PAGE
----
HUAWEI also revealed the Nova 4 last month, swapping out the Kirin 980 chipset for the older Kirin 970 processor. But the rear camera combination consists of the 48MP primary snapper, a 16MP ultra wide angle camera, and a 2MP depth sensor.Fast image capture shows why single cameras are here to stayFeatures
Chinese brand Hisense hopped aboard the 48MP bandwagon at CES, with theU30. The phone packs a Snapdragon 675 chipset, the expected 48MP snapper, and a 5MP secondary camera for depth effects.
Xiaomi also revealed the Redmi Note 7 this month, offering a 48MP rear camera alongside a 5MP secondary shooter. The brand is opting for a Snapdragon 660 chipset and a Samsung-made sensor, but confirmed that it would offer the Redmi Note 7 Pro with a Sony-made sensor.
Should you buy a 48MP smartphone?
It’s too early to say whether the foray into 48MP sensors will result in amazing pictures, but adoption by so many brands certainly seems to suggest that Samsung and Sony impressed manufacturers with their sensor tech.
We’ll need to put these phones to the test before we reach a verdict, but, even if the pixel-binned approach on its own doesn’t yield amazing results, OEMs have a ton of image processing tech at their disposal. Imagine a 12MP pixel-binned shot combined with Night Mode or Google’s HDR+…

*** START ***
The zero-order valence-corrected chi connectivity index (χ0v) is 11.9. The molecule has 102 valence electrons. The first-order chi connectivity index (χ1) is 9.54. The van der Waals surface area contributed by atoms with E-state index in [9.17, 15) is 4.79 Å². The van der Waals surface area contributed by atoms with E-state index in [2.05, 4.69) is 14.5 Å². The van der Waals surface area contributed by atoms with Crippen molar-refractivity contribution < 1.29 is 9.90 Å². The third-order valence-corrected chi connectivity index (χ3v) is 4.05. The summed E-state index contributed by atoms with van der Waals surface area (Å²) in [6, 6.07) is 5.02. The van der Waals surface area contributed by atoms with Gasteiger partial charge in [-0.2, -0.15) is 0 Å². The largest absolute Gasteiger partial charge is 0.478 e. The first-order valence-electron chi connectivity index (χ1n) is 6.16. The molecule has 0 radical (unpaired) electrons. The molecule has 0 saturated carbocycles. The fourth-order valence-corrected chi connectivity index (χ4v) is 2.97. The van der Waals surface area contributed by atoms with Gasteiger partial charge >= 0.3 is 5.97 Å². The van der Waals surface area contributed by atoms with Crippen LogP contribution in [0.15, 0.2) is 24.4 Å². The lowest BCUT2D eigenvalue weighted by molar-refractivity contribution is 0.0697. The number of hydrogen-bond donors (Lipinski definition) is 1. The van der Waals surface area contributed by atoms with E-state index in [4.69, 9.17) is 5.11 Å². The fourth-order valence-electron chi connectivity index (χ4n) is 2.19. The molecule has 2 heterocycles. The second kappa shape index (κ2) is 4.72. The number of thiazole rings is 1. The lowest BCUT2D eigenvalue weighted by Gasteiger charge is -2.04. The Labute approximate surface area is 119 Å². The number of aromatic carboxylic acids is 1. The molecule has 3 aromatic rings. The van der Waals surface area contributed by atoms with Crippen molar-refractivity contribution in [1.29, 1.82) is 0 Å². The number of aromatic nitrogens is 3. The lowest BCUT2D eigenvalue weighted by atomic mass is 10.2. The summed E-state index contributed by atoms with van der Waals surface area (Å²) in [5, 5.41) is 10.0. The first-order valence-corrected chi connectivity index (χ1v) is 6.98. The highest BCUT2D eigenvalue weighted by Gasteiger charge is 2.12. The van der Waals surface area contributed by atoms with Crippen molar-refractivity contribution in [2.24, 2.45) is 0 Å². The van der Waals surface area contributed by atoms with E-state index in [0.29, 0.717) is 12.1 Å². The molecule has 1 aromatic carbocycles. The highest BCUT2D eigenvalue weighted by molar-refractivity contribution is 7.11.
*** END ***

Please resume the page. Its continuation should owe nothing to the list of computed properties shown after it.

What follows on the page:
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If you want to use one of your photos as a giant wall-print, you're going to stand well back to view it. But there is an undeniable quality difference between the two, and if I were capturing a really spectacular view, or a photo with emotional significance to me, I might then opt for a 48MP shot.What are the benefits of a 48MP camera? ›
The benefit of a 48-megapixel sensor with pixel binning is the flexibility — being able to have a high-resolution image in scenes where there is plenty of light, while also preserving sensitivity in 12-megapixel images. High-resolution images can contain a lot of detail — when there's enough light.Is 48.0 megapixels good? ›